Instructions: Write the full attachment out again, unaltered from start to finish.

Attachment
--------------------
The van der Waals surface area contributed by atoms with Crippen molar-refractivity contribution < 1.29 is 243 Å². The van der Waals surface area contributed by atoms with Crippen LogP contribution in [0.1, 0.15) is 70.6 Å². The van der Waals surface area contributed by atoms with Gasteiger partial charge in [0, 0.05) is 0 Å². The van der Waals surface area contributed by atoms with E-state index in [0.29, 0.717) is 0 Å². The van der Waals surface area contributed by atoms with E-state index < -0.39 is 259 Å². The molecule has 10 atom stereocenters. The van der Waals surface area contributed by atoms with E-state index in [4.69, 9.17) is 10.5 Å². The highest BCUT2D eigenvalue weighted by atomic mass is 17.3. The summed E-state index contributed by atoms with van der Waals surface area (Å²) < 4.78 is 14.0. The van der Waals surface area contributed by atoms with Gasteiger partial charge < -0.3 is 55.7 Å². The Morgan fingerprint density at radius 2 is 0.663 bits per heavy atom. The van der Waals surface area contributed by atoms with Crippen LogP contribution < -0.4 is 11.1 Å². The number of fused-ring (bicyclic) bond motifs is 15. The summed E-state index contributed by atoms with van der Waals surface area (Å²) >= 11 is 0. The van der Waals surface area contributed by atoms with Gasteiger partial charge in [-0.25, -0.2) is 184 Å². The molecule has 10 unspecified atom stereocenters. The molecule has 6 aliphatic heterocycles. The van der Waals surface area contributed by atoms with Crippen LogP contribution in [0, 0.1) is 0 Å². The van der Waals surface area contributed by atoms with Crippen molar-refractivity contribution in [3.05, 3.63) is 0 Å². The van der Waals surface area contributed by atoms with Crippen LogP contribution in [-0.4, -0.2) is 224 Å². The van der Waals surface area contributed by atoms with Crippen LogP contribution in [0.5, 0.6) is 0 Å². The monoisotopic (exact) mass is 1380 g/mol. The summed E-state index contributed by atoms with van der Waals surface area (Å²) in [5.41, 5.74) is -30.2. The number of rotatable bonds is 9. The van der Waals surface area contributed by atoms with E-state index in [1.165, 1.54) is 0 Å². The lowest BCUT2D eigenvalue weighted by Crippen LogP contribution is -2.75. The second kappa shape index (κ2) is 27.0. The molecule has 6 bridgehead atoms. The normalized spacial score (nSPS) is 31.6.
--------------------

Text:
The van der Waals surface area contributed by atoms with Crippen molar-refractivity contribution < 1.29 is 243 Å². The van der Waals surface area contributed by atoms with Crippen LogP contribution in [0.1, 0.15) is 70.6 Å². The van der Waals surface area contributed by atoms with Gasteiger partial charge in [0, 0.05) is 0 Å². The van der Waals surface area contributed by atoms with E-state index in [0.29, 0.717) is 0 Å². The van der Waals surface area contributed by atoms with E-state index < -0.39 is 259 Å². The molecule has 10 atom stereocenters. The van der Waals surface area contributed by atoms with E-state index in [4.69, 9.17) is 10.5 Å². The highest BCUT2D eigenvalue weighted by atomic mass is 17.3. The summed E-state index contributed by atoms with van der Waals surface area (Å²) < 4.78 is 14.0. The van der Waals surface area contributed by atoms with Gasteiger partial charge < -0.3 is 55.7 Å². The Morgan fingerprint density at radius 2 is 0.663 bits per heavy atom. The van der Waals surface area contributed by atoms with Crippen LogP contribution < -0.4 is 11.1 Å². The number of fused-ring (bicyclic) bond motifs is 15. The summed E-state index contributed by atoms with van der Waals surface area (Å²) >= 11 is 0. The van der Waals surface area contributed by atoms with Gasteiger partial charge in [-0.25, -0.2) is 184 Å². The molecule has 10 unspecified atom stereocenters. The molecule has 6 aliphatic heterocycles. The van der Waals surface area contributed by atoms with Crippen LogP contribution in [0, 0.1) is 0 Å². The van der Waals surface area contributed by atoms with Crippen molar-refractivity contribution in [3.05, 3.63) is 0 Å². The van der Waals surface area contributed by atoms with Crippen LogP contribution in [-0.4, -0.2) is 224 Å². The van der Waals surface area contributed by atoms with Crippen LogP contribution in [0.5, 0.6) is 0 Å². The monoisotopic (exact) mass is 1380 g/mol. The summed E-state index contributed by atoms with van der Waals surface area (Å²) in [5.41, 5.74) is -30.2. The number of rotatable bonds is 9. The van der Waals surface area contributed by atoms with E-state index in [1.165, 1.54) is 0 Å². The lowest BCUT2D eigenvalue weighted by Crippen LogP contribution is -2.75. The second kappa shape index (κ2) is 27.0. The molecule has 6 bridgehead atoms. The normalized spacial score (nSPS) is 31.6.